According to Judd Apatow, Hollywood’s desire to bring home major box office wins in China and Saudi Arabia comes at the cost of meaningful and truthful content.
The director, comedian and producer sat down with MSNBC’s Ari Melber to talk comedy and the industry’s content censorship when catering to international markets. During the Mavericks with Ari Melber conversation, The King of Staten Island helmer said that people should turn their attention to the “corporate type of censorship” that happens to films when presented in content-strict countries including China, Saudi Arabia and North Korea.
“A lot of these giant corporate entities have business with countries around the world, Saudi Arabia or China, and they’re just not going to criticize them and they’re not going to let their shows criticize them or they’re not going to air documentaries that go deep into truthful areas because they make so much money,” Apatow told the MSNBC host.
Apatow added that such censorship “completely shut(s) down critical content” about important stories including those spotlighting human rights issues in aforementioned countries. He went on to single out China, noting that the country’s ability to block off investigative documentaries and films criticizing the nation and its leadership warrants concern.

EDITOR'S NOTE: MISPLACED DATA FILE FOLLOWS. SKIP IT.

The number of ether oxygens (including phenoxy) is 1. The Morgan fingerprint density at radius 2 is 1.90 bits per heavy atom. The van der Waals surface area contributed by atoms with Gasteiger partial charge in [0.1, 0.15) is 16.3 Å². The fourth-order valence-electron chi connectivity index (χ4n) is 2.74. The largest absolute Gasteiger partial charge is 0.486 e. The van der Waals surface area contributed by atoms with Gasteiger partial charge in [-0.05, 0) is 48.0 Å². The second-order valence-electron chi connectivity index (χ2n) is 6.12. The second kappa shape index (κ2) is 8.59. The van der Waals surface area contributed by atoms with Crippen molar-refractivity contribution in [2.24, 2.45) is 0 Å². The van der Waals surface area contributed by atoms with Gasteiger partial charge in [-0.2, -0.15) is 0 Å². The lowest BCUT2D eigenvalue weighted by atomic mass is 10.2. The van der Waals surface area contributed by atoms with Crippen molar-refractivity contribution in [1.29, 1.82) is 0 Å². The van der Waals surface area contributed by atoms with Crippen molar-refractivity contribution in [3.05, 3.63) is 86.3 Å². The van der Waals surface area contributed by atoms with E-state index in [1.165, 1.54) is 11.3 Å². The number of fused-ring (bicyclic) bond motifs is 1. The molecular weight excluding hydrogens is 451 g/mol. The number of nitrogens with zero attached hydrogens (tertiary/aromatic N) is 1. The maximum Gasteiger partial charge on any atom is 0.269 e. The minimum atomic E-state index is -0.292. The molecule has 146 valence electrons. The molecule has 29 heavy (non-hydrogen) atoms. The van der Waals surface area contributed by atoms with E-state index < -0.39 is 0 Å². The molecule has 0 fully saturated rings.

He said that larger content corporations, who may care more about making money, are more likely to reject stories about “human rights abuses in China”, such as those regarding Muslim concentration camps, in the pitch process.
“No one would buy the pitch,” he said. “Instead of us doing business with China and that leading to China being more free, what has happened is that China has bought our silence with their money.”
The director voiced the need for movies that shine a light on human rights issues, challenge the actions of elected officials and inform the worldwide audience. Without them, the entertainment market may face consequences far greater than box office losses, he said.
“What is a result of that is that we never wake up our country or the world, through art or satire, that people are being mistreated in our country or other countries and that’s very dangerous,” he said.
Apatow’s comments come after Disney’s Mulan faced backlash for filming in the Xinjiang province, where Uighur Muslims have been detained in mass internment camps. U.S. Senator Josh Hawley accused Disney’s movie of “whitewashing the ongoing genocide of Uighurs and other Muslim ethnic minorities during the production of Mulan.”
Watch the full clip above.
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